The 9/11 terrorist attacks inspired a resolve among Americans to do something – anything – to assist the victims and their families.
That drive led millions to open their wallets. So much money flowed into charities in the months following 9/11 that even reputable organizations struggled with how to manage and spend it. A few simply took advantage of Americans’ generosity.
An investigation by the Hartford, Conn., newspaper has revealed how one Gig Harbor man found himself uniquely positioned to capitalize on the outpouring of good will following 9/11.
In August 2001, Stephen Careaga, a former volunteer firefighter and reserve police officer, set up a small nonprofit called Fire Donations to help him sell computer software to rural fire departments.
When the planes struck the World Trade Center, Careaga’s Web site was the only fire-services charity on the Internet equipped to take online donations. At one point, the site was taking in $250,000 a hour.
In all, donors contributed $11 million. The Hartford Courant reported that only 65 percent of the money went to the people it was intended to help before the charity dissolved in 2005. That’s the bare minimum recommended by many charity watchdogs, although most respectable nonprofits do much better.
But Careaga had promised that the money would go directly to the spouses and children of firefighters and rescue workers who lost their lives at the World Trade Center.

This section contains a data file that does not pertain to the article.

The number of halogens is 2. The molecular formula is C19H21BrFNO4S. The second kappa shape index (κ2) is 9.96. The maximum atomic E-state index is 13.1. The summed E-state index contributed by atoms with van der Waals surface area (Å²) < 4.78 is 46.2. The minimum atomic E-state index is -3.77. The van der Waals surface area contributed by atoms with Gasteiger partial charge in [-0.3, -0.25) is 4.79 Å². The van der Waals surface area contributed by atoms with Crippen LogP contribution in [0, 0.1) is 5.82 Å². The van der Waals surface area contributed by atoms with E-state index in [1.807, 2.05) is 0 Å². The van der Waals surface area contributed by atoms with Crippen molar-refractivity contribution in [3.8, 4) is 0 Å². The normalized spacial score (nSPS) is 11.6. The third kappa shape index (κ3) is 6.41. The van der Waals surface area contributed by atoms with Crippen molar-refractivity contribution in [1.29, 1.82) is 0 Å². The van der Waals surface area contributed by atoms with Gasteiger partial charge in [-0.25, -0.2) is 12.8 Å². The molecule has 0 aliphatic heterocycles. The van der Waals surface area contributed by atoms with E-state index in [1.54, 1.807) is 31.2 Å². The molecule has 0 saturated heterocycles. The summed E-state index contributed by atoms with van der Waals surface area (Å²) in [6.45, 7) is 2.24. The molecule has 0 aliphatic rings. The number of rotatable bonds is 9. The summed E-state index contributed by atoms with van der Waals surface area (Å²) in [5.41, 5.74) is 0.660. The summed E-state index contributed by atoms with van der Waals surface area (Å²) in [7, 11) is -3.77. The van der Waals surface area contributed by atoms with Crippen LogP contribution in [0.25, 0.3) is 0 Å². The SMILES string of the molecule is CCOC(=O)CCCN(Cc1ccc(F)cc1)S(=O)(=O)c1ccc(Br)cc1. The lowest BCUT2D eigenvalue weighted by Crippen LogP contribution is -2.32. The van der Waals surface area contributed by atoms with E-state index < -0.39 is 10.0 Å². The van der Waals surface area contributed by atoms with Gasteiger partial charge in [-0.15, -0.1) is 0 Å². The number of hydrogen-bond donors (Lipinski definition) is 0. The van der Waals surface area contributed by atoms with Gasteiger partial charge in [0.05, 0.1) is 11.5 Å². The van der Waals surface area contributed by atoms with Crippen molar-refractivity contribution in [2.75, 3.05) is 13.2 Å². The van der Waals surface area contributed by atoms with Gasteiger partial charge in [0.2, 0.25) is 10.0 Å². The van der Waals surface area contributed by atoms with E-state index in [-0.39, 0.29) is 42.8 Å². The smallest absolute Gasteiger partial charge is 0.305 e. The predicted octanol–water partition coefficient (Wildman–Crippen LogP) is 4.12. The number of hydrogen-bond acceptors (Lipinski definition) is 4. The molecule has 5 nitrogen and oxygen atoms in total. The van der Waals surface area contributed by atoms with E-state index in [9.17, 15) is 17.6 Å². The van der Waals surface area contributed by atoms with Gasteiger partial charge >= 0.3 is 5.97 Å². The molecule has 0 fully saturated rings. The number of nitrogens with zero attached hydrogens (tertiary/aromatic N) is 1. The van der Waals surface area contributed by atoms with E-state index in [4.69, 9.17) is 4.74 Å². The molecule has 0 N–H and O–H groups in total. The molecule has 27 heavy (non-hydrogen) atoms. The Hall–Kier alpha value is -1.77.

Even worse, many of his supposed overhead expenses were questionable. They included six-figure salaries for him and an associate, legal fees to a board member’s law firm and payments to a software company that Careaga created.
Perhaps the most charitable thing that can be said of Careaga is that he was out of his depth. His operation lacked safeguards – such as prohibitions against doing business with a board member – that help ensure donations are managed wisely.
Donors, too, could have been more careful. The nonprofit’s lack of a track record should have been a huge red flag.
Americans’ generosity is only as good as the organizations through which it is expressed. Giving to charities that do the most good dollar for dollar has a compounding effect: It makes sure your money reaches those in need, and it discourages those who would take advantage of tragedies.
On the Web
One of the best donor-assistance resources is Charity Navigator (charitynavigator.org) which evaluates the financial health of more than 5,300 of America’s largest charities.
In Washington, another resource is the secretary of state’s office. Go to secstate.wa.gov/charities to check on a charity’s registration and find out what percentage of revenues it spends on actual programs.